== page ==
About One Third Of South Africans Directly Benefit From SASSA Grants

South Africa's government spends more on social assistance than the rest of the world, with one out of every three people receiving a social grant.

 

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About one in every three South Africans directly benefits from various iterations of the Sassa grant. This puts government spending on social assistance above the global average.

On average, R180 billion or 3.3% of GDP is spent on child support, elderly, and disability grants. But a social safety net for people of working age was found to be limited in its coverage.

The World Bank review published a report in which it gave several findings around South Africa's social assistance programmes.

According to Chief Director of Social Assistance, Brenton Van Vrede, the country has fared quite well but should make improvements in some areas.

The report says that South Africa's social assistance system is effective in that it is well-targeted and covers a large number of the poor population and provides sizable payments to low-income households.

It also found that it is effective in reducing poverty and inequality. The income from the country's social assistance system was also found to have positive effects on other elements such as nutrition, food security, health attainment as well as labour supply.

On the downside, the report also found that South Africa’s social assistance system is only accessible to below 40% of the country’s population, while a large portion of the country’s population, particularly those classified as being of working age, aged between 18 and 60 have no access to any form of social security in spite of the recent Covid interventions. 

The report further states that in order to remedy this discrepancy the government needs to have better linkages between other government departments and services.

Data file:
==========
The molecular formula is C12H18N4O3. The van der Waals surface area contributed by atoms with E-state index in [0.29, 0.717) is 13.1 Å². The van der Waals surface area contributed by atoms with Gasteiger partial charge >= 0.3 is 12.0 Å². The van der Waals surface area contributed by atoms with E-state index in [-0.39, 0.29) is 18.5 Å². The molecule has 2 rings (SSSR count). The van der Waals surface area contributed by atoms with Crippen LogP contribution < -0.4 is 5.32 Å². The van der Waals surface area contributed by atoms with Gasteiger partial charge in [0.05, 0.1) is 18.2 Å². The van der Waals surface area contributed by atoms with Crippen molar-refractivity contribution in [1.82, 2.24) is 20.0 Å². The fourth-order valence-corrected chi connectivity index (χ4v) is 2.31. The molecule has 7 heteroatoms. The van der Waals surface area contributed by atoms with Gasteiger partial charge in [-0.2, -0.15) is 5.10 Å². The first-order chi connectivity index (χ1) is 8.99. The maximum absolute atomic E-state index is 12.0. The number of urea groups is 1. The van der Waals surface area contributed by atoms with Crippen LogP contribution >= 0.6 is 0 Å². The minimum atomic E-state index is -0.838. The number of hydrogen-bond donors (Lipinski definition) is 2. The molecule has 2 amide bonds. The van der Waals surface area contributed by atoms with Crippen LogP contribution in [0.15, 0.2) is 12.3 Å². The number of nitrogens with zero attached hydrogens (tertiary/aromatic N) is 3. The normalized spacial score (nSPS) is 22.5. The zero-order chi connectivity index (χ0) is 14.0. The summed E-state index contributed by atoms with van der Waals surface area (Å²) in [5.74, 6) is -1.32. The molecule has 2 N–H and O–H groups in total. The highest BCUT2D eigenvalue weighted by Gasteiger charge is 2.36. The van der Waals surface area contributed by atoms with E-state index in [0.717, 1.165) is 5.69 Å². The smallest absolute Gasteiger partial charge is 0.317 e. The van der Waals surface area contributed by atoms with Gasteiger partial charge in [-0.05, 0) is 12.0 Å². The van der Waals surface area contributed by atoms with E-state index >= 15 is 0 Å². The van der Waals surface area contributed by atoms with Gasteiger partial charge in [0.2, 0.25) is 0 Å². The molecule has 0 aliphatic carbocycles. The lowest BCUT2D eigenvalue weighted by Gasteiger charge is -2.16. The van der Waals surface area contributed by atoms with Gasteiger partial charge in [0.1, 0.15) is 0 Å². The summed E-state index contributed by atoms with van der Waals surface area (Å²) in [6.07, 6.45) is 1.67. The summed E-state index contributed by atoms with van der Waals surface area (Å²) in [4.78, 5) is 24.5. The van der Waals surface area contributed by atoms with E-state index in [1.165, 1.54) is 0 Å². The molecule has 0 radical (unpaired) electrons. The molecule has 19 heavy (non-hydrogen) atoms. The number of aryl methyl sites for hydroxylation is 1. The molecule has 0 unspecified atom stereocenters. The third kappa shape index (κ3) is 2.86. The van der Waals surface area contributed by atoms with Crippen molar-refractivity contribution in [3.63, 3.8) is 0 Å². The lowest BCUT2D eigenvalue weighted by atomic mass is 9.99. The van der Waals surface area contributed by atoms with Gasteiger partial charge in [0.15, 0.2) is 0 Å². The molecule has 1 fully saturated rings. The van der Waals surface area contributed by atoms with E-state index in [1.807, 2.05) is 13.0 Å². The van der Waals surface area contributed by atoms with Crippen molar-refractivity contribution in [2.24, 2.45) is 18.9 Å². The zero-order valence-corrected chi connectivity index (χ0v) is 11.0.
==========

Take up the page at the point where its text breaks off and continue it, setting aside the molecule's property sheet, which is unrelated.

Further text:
This would in turn strengthen the overall social wage that the government provides to this population of people.

The report indicated some weakness in the delivery system of these funds. But Van Vrede says since it was published prior to the pandemic the department has made strides in integrating people’s data into its payment systems. 

I think we’ve made a lot of strides in that area because, as a result of Covid, we were forced to implement many of these digital systems that the report is alluding to.

He adds that the introduction of the SASSA R350 SRD grant is an example of this integration process and admits that the system is not perfect.

As we’re implementing we are still working on it and trying to improve we have had some significant Beta challenges as you will have seen in the media during the last few months.

The Chief Director also admits that despite what the report may say, the Social Development Department of is aware of the fact that some of its grants are very small at the individual level.

 

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